Comment author:[deleted]
25 October 2010 01:18:58AM
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3 points
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Of course it involves sets, but the kind of set theory you need for that is rather limited, because measure theory deals with very special cases, compared to which set theory proper looks pathological. So, it's a prerequisite to know about countable and uncountable, union and intersection, open and closed and compact, but not the contents of a course in set theory, which gets quite a bit more complicated. I know very little set theory and never studied logic.

Edit: nhamann is right, you need a first course in analysis before you'll understand measure theory. I used Rudin, but I'm not partisan in favor of it. But you've got to learn analysis first. Or you will get confused. Do not pass Go, do not collect $200.

The thing about foundations is that they're mysterious, even at the research level, but when you're working on classical special cases it doesn't matter. In the same way that you can do arithmetic even though you can't prove the axioms of arithmetic are consistent. Measure spaces are very much nicer than sets. And often it's safe to think of the reals as a guiding example. In set theory, thinking of familiar sets as guiding examples is dangerous, which is why I think it's a harder subject, but that may be my idiosyncrasy. The point is, measure theory and set theory are independent from the point of view of the learner -- learn whichever you like first, but one isn't a prerequisite for the other.

Comment author:ThomasR
27 October 2010 07:39:52AM
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2 points
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A very excellent recent book, with fascinating new ideas and superior readable intros into many themes, is the new edition of Manin's "course in mathematical logic". So I'd recommend that. But: Why "foundations"? Like "foundational themes" in th. physics, "foundations" are not an appropriate place to start, they are a bundle of very advanced research areas whose intuitions and ideas come from core fields of research. "Foundations" in the sense of "what is it, really?" can be exprerienced probably much better by studying a good piece of core math, like number theory. Cox' "Primes of the form x^2 +n*y^2" or Khinchin's "Three Pearls of Number Theory" is what I would suggest. If your mind prefers geometry, I'd suggest to browse a good library for some of the great projective geometry textbooks from the early 20th century.

## Comments (31)

Best*3 points [-]Of course it involves sets, but the kind of set theory you need for that is rather limited, because measure theory deals with very special cases, compared to which set theory proper looks pathological. So, it's a prerequisite to know about countable and uncountable, union and intersection, open and closed and compact, but not the contents of a course in set theory, which gets quite a bit more complicated. I know very little set theory and never studied logic.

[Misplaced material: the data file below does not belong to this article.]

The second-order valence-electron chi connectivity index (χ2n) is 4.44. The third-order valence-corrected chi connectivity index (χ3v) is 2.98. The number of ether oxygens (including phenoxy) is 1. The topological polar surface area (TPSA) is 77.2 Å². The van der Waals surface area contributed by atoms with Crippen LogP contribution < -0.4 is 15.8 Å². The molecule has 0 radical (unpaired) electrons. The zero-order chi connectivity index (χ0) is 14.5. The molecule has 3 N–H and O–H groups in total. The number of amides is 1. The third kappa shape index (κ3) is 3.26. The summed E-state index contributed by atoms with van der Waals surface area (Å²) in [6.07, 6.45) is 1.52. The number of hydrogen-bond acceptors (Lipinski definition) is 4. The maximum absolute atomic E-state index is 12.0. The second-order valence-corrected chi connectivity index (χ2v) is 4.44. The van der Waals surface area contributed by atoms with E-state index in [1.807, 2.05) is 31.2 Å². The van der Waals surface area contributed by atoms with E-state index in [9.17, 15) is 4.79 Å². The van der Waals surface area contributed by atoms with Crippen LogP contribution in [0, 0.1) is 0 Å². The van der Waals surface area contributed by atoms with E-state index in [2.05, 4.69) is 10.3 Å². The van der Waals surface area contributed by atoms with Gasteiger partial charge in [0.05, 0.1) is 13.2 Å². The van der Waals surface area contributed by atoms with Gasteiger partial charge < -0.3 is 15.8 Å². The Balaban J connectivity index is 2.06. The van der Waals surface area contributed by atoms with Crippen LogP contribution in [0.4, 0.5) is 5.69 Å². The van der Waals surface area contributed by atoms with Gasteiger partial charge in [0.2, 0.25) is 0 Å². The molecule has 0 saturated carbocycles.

Edit: nhamann is right, you need a first course in analysis before you'll understand measure theory. I used Rudin, but I'm not partisan in favor of it. But you've got to learn analysis first. Or you will get confused. Do not pass Go, do not collect $200.

The thing about foundations is that they're mysterious, even at the research level, but when you're working on classical special cases it doesn't matter. In the same way that you can do arithmetic even though you can't prove the axioms of arithmetic are consistent. Measure spaces are very much nicer than sets. And often it's safe to think of the reals as a guiding example. In set theory, thinking of familiar sets as guiding examples is dangerous, which is why I think it's a harder subject, but that may be my idiosyncrasy. The point is, measure theory and set theory are independent from the point of view of the learner -- learn whichever you like first, but one isn't a prerequisite for the other.

*2 points [-]A very excellent recent book, with fascinating new ideas and superior readable intros into many themes, is the new edition of Manin's "course in mathematical logic". So I'd recommend that. But: Why "foundations"? Like "foundational themes" in th. physics, "foundations" are not an appropriate place to start, they are a bundle of very advanced research areas whose intuitions and ideas come from core fields of research. "Foundations" in the sense of "what is it, really?" can be exprerienced probably much better by studying a good piece of core math, like number theory. Cox' "Primes of the form x^2 +n*y^2" or Khinchin's "Three Pearls of Number Theory" is what I would suggest. If your mind prefers geometry, I'd suggest to browse a good library for some of the great projective geometry textbooks from the early 20th century.

That was very informative.